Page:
Gestational diabetes (GDM) is a carbohydrate intolerance resulting in hyperglycaemia of variable severity with onset or first recognition during pregnancy. The incidence of GDM is between 0.15-15%, which corresponds to the prevalence of type 2 diabetes and IGT in a given country. - The predominant pathogenic factor in GDM could be the inadequate insulin secretion. If GDM is not properly treated the risk of adverse maternal (pree-clampsia) and fetal (large-for-gestational-age infant, macrosomia, birth trauma, cesarean section, still-birth) outcome increases. Hypertension is more prevalent in GDM, and GDM is diagnosed more frequently in women with chronic hypertension. - In order to screen for disturbances of carbohydrate metabolism during pregnancy a simple method suitable for all pregnant women would be desirable, however no such method is available at present. According to the latest WHO recommendation the screening for GDM should be performed universally with the standard 75 g oGTT evaluating only the 2-hour blood glucose values or together with the fasting ones. The latter could provide even an exact diagnosis of the carbohydrate metabolic state. - To manage GDM the first step prompt after diagnosis is to educate adequate dietary needs. If the blood sugar values in spite of an adequate diet exceed the desirable target values, insulin treatment has to be initiated. - GDM is a predictor of diabetes (mainly type 2) later in life. The cumulative incidence of type 2 diabetes is about 50% at 5 years. This review of the current literature including our own experience strongly supposes that prior GDM is also a predictor or even an early manifestation of the metabolic (insulin resistance) syndrome. By all means GDM is a cardiovascular risk factor that could be screened to prevent late complications. The previously presented evidence also strongly suggests that yearly check-ups for women with previous GDM are inevitably important.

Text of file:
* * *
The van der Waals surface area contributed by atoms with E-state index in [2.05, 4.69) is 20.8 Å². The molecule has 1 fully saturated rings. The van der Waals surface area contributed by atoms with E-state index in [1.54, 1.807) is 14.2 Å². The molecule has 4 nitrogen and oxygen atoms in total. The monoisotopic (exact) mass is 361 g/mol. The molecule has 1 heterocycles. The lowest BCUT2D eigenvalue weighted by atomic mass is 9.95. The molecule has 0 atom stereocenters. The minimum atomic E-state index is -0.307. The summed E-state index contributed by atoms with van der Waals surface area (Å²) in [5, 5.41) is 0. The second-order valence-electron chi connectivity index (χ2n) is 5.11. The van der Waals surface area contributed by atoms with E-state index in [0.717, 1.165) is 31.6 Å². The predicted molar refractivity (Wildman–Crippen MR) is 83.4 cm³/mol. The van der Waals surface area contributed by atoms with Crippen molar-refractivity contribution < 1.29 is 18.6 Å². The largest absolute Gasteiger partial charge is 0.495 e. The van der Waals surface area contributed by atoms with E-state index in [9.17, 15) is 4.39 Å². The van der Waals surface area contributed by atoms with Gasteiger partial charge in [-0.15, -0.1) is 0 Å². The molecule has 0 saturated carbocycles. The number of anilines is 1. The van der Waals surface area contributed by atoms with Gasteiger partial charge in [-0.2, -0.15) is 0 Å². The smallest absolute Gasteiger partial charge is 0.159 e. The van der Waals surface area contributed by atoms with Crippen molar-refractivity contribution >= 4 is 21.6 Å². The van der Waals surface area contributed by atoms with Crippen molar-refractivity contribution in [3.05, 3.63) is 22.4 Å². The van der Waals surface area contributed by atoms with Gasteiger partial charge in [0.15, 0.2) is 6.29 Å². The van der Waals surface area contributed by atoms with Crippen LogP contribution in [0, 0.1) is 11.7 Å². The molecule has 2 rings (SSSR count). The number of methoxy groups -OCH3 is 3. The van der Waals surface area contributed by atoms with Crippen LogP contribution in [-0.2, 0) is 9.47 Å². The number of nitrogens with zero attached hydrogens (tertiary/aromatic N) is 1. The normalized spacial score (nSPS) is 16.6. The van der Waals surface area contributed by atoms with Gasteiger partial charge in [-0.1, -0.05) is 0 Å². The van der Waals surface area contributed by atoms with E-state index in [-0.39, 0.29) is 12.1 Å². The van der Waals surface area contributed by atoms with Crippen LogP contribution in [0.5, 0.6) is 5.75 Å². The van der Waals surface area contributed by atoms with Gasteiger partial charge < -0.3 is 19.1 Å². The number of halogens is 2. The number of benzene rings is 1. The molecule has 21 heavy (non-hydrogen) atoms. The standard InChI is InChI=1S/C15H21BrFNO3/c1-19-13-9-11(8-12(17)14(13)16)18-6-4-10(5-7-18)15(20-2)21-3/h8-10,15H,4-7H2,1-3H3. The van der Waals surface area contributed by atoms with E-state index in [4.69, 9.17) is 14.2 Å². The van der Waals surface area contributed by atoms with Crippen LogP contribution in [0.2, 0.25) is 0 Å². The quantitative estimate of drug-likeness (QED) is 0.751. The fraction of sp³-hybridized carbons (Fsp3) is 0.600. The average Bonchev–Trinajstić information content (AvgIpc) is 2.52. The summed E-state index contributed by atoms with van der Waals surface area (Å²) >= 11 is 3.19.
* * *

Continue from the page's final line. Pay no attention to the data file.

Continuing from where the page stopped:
|Journal||Experimental and Clinical Endocrinology and Diabetes|
|Issue number||SUPPL. 2|
|Publication status||Published - júl. 9 2001|
ASJC Scopus subject areas
- Internal Medicine
- Endocrinology, Diabetes and Metabolism